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Wellington cycling numbers double

Submitted by on April 19, 2012 – 10:40 am One Comment

Originally published on Cycling Auckland.

By Lucy H

*Wellington’s cycling Mayor, Celia Wade-Brown and Regional Councillor, Paul Bruce. Credit Capital Times.

“Capital Cyclist Numbers Double.” That’s  the title of a fairly positive piece about cycling in the Dominion Post.At first, when I saw this, I thought it meant they had doubled over one year which would have been awesome.

In fact, if you read more closely cycling numbers have doubled since 2006 – which is still good but not quite so exciting.

However, it’s good timing to have some positive media about cycling because today in Wellington a pedestrian carrying a baby also stepped out in front of a cyclist (allegedly, without looking) and they all ended up in hospital. So brace yourself for the usual vitriol on that front, folks!

How many people cycle in Wellington?

I would link to the council’s full report here and provide more information but I can’t find it anywhere on their impenetrable website (post the link in the comments if you’ve had more luck).

According to the Dominion Post, they now have 1733 cyclists coming into Wellington CBD in the morning peak every day.

It’s a bit difficult to compare that to Auckland as our reporting seems to be done in a different way (we just measure all cyclists moving around the CBD, not only those going inwards), but it seems like a similar number to us.

The monitoring in Waitemata Ward in 2011 recorded 2,082 cyclist movements in the morning peak. Since the roads they monitor are almost all big roads heading into the CBD, it seems likely most of those cyclists were probably heading inwards for work.

Of course, Auckland has more than three times Wellington’s population, so you’d expect us to have more cyclists on the roads going into the CBD. However, we do also have much less centralized patterns of employment than Wellington and just lower rates of cycling in general, so it’s not really surprising the numbers are so similar.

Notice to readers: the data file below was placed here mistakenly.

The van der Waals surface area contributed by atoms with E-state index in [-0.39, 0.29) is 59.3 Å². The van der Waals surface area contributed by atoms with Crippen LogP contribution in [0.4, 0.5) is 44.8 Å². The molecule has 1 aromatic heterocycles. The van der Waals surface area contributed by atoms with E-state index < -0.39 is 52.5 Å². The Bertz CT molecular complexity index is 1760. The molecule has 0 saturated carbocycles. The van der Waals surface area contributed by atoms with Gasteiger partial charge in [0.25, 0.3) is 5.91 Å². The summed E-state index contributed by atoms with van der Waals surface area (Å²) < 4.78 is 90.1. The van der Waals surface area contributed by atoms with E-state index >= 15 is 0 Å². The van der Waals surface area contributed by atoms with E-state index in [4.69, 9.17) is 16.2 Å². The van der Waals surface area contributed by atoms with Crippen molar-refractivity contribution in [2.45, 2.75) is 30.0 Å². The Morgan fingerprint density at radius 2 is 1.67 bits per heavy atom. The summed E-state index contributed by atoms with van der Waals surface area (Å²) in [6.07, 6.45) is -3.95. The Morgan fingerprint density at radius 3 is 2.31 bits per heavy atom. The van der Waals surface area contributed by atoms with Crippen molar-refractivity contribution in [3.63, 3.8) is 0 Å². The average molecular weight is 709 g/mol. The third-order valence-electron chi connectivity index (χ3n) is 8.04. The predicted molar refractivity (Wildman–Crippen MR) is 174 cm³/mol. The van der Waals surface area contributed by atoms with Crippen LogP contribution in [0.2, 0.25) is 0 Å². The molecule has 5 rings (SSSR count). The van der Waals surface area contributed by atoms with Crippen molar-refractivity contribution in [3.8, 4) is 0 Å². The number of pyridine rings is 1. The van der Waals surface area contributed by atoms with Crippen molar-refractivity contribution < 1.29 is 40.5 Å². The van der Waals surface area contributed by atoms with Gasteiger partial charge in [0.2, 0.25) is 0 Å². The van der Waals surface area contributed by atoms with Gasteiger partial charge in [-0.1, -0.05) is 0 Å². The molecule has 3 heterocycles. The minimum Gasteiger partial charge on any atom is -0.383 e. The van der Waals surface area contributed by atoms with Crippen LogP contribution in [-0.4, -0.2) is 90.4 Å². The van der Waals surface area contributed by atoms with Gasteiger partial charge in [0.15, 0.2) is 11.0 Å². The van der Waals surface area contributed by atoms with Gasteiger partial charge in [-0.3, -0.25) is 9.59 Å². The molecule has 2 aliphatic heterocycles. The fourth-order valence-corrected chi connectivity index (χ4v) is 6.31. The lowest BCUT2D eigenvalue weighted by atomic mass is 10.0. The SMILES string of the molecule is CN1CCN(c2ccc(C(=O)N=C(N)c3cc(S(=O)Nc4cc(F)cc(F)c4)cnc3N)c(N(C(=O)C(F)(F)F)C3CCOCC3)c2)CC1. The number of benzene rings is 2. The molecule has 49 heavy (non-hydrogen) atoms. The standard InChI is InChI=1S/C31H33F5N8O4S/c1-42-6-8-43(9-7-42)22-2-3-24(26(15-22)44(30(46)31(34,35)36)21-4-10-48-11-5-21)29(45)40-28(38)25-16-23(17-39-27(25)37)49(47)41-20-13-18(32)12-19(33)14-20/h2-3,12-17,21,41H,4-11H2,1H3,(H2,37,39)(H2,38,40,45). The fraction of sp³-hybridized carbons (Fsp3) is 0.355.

Cycling is on the up and up.

But, anyway, in some ways, what’s more important is the trend. It’s good news that Wellington’s cycling rates into the CBD have doubled since 2006. This kind of increase, coupled with the falling traffic volumes on our state highways, should, hopefully, spur councils and the government, into providing more funding for the active modes.

On the other hand, it makes our own 30% increase across the region since 2007 look a bit less impressive. But given the incredibly rapid rate of motorway construction Auckland has seen these last 7 years perhaps we should be grateful the difference isn’t greater.

Can we catch them up?

Having just spent 4 days in Wellington, marveling at both the coldness of the weather and the steepness of the hills, I think it’s pretty obvious that Auckland has potential to have much, much higher cycling rates than Wellington…

What’s holding us back is our lack of cycling infrastructure and our extremely poor public transport (the lack of public transport means people are less willing to try living without a car. And owning a car means they are less likely to walk/cycle for short trips and more likely to choose to live in far-flung, low density suburbs which means they are less likely to walk/cycle and so on and so on).

Wellington, in contrast, has the highest rates of public transport use (and, probably both as a consequence and a cause) some of the densest development of any city in New Zealand – and I’m pretty sure this is why they also have higher cycling rates.

What do you think? Does it make sense that Wellington has higher cycling rates than Auckland? Can we overtake them and, if so, what will it take?

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One Comment »

  • Geraint Scott says:

    As you have rightly pointed out, Wellington has many factors in favour of it being a cycle friendly city, so comparing it to Auckland doesn’t really do anything useful. However, you are right to question the low growth rate for cycling in Auckland. Sure it’s a bigger city, more spread out etc, but the reality is that there are cities twice as big as Auckland overseas with great PT and cycling routes. Auckland has suffered a horrendous bout of poorly planned urban sprawl and even more poorly planned motorway expansion, but with some evidence based planning Auckland can turn itself around and get people on their bikes.

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